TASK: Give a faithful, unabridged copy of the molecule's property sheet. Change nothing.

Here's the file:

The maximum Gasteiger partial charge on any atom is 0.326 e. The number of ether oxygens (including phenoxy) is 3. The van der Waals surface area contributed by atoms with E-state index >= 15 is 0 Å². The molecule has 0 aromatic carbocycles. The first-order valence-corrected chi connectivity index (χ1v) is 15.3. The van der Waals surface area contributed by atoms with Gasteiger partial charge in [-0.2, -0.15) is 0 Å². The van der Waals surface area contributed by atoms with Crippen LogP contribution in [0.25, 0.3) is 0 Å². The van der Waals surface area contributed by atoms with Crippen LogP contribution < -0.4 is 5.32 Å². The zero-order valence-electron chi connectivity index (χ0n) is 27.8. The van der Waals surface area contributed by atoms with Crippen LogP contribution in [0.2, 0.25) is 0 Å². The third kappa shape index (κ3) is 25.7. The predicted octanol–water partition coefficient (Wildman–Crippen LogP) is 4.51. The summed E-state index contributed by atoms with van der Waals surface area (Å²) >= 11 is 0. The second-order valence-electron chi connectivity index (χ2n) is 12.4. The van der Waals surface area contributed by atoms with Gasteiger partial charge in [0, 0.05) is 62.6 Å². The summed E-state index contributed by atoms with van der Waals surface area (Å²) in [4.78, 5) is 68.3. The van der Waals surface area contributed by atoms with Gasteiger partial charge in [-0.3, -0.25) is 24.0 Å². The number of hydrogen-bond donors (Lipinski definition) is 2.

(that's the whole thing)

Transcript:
The maximum Gasteiger partial charge on any atom is 0.326 e. The number of ether oxygens (including phenoxy) is 3. The van der Waals surface area contributed by atoms with E-state index >= 15 is 0 Å². The molecule has 0 aromatic carbocycles. The first-order valence-corrected chi connectivity index (χ1v) is 15.3. The van der Waals surface area contributed by atoms with Gasteiger partial charge in [-0.2, -0.15) is 0 Å². The van der Waals surface area contributed by atoms with Crippen LogP contribution in [0.25, 0.3) is 0 Å². The van der Waals surface area contributed by atoms with Crippen LogP contribution < -0.4 is 5.32 Å². The zero-order valence-electron chi connectivity index (χ0n) is 27.8. The van der Waals surface area contributed by atoms with Crippen LogP contribution in [0.2, 0.25) is 0 Å². The third kappa shape index (κ3) is 25.7. The predicted octanol–water partition coefficient (Wildman–Crippen LogP) is 4.51. The summed E-state index contributed by atoms with van der Waals surface area (Å²) >= 11 is 0. The second-order valence-electron chi connectivity index (χ2n) is 12.4. The van der Waals surface area contributed by atoms with Gasteiger partial charge in [0, 0.05) is 62.6 Å². The summed E-state index contributed by atoms with van der Waals surface area (Å²) in [4.78, 5) is 68.3. The van der Waals surface area contributed by atoms with Gasteiger partial charge in [-0.3, -0.25) is 24.0 Å². The number of hydrogen-bond donors (Lipinski definition) is 2.